We’ve written three recent success stories that stand out from the noisy crowd talking about Big Data: Mercy Healthcare, The Nielsen Company and FedEx Services. They all reap powerful benefits from Big Data solutions and have something basic in common. They all made significant investments in a service oriented architecture (SOA) with interoperable services that allow their organizations to move large amounts of data quickly from outside in, inside out, and across any application, database, or other data source. They do this through an enterprise service bus (ESB) that moves data automatically between disparate sources that publish and subscribe rather than trying to connect each application or database separately.

If you think about it for a moment, the need to connect to data precedes the ability to do any form of analysis. Without it, you have the bicycle, unable to support the heavy elephant of Big Data.

4. User-friendly Analytics

Organizations that have their infrastructure house in order are ready to crunch data and find meaningful insight. Insight shows up as patterns in the data that can be discovered by using complex algorithms. The best tools have visual interfaces and are useful to business people who don’t need to understand every technical nuance, but can manipulate data to discover insights. Drag and drop is the new black.

Done right, visualization is the starting point for creating interactive dashboards that aggregate, present, and allow manipulation of large data sets across disparate data sources.

If a PhD is necessary to manage the front end of analytics, the system is unsustainable and won’t allow the typical enterprise to successfully mine data at the pace necessary for meaningful change.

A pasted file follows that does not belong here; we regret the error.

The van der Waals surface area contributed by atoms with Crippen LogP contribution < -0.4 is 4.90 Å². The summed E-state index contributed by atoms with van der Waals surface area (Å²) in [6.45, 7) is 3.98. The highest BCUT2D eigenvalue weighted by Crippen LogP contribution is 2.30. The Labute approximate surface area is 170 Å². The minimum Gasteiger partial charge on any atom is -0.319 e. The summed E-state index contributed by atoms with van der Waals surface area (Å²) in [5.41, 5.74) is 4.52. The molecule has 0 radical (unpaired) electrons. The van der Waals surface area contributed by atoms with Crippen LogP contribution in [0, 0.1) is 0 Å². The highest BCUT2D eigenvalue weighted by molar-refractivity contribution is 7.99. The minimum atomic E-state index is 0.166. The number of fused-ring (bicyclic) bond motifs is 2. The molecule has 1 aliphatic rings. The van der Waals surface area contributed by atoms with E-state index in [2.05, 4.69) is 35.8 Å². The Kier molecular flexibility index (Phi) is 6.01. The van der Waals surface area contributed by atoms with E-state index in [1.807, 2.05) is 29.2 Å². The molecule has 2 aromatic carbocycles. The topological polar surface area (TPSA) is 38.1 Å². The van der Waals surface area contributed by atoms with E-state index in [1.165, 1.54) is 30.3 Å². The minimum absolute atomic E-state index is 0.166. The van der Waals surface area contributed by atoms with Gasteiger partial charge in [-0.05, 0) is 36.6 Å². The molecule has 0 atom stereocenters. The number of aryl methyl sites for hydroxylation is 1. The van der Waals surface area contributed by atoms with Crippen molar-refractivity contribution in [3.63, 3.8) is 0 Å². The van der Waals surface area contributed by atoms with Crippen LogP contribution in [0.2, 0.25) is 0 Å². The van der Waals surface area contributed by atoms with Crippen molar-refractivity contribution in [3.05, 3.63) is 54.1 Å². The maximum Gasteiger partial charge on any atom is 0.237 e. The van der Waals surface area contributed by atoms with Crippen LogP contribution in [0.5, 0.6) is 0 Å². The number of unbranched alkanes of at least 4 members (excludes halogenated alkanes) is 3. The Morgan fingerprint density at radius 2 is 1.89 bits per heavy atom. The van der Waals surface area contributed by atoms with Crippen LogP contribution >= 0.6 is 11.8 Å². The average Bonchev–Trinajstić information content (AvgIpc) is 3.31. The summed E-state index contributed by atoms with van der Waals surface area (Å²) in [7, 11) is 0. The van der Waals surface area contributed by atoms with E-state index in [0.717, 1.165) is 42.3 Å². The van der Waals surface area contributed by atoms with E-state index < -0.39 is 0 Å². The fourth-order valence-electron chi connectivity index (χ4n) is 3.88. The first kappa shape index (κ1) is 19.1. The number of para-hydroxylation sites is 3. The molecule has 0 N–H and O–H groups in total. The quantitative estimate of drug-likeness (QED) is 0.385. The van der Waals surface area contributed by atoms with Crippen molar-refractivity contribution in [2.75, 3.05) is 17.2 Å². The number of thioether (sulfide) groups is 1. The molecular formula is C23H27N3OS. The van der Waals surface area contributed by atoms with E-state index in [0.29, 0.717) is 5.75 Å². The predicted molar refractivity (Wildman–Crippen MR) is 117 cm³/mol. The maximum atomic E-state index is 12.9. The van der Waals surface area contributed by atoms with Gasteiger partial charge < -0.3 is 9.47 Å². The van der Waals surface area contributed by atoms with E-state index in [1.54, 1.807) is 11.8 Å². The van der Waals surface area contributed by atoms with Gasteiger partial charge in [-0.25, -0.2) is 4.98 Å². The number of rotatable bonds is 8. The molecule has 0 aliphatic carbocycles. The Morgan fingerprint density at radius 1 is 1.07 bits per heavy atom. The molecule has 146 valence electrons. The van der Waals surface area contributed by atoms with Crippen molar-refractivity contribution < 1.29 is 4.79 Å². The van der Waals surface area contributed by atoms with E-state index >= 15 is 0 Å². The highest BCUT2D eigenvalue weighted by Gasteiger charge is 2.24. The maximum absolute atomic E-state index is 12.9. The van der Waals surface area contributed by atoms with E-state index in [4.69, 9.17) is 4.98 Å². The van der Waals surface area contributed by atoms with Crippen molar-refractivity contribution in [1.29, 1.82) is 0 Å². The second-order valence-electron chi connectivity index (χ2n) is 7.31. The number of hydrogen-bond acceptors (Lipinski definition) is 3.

5. Sense and Respond

Once a pattern is understood, there needs to be a way to anticipate its occurrence to either maximize its benefit or take steps to prevent or mitigate the problem it presents. Automated event processing is the modern equivalent of what was studied and taught by U.S. Air Force Col. John Boyd, a fighter pilot who realized that decision making occurs in recurring cycles. He called the process OODA: Observe, Orient, Decide, and Act. He was highly effective with his system and it is still taught today in air combat schools.

What Boyd had to do based on training and awareness, we now support with computerized systems that can handle far more data, far faster. Systems trained to watch for events in combination can also apply logic to a pattern discovery to call for more analysis, look for follow-on events, or respond immediately in a variety of complex ways.

And just like OODA, it feeds back into itself. Events that are streamed into an event processing engine from either data found across the ESB or coming “live” from external feeds may not be understood in the moment, but are processed after-the-fact in the very same analytical tools that discovered data patterns in the first place. This creates a virtuous cycle of discovery-operation-improvement-operation and so on.

Making sense of the competitive landscape is truly a function of a Big Data solution, but event processing is the secret sauce. It reflects the high proprietary choices each organization makes. It sets the stage for the highest value step of a Big Data solution.

6. Putting Solutions Into Play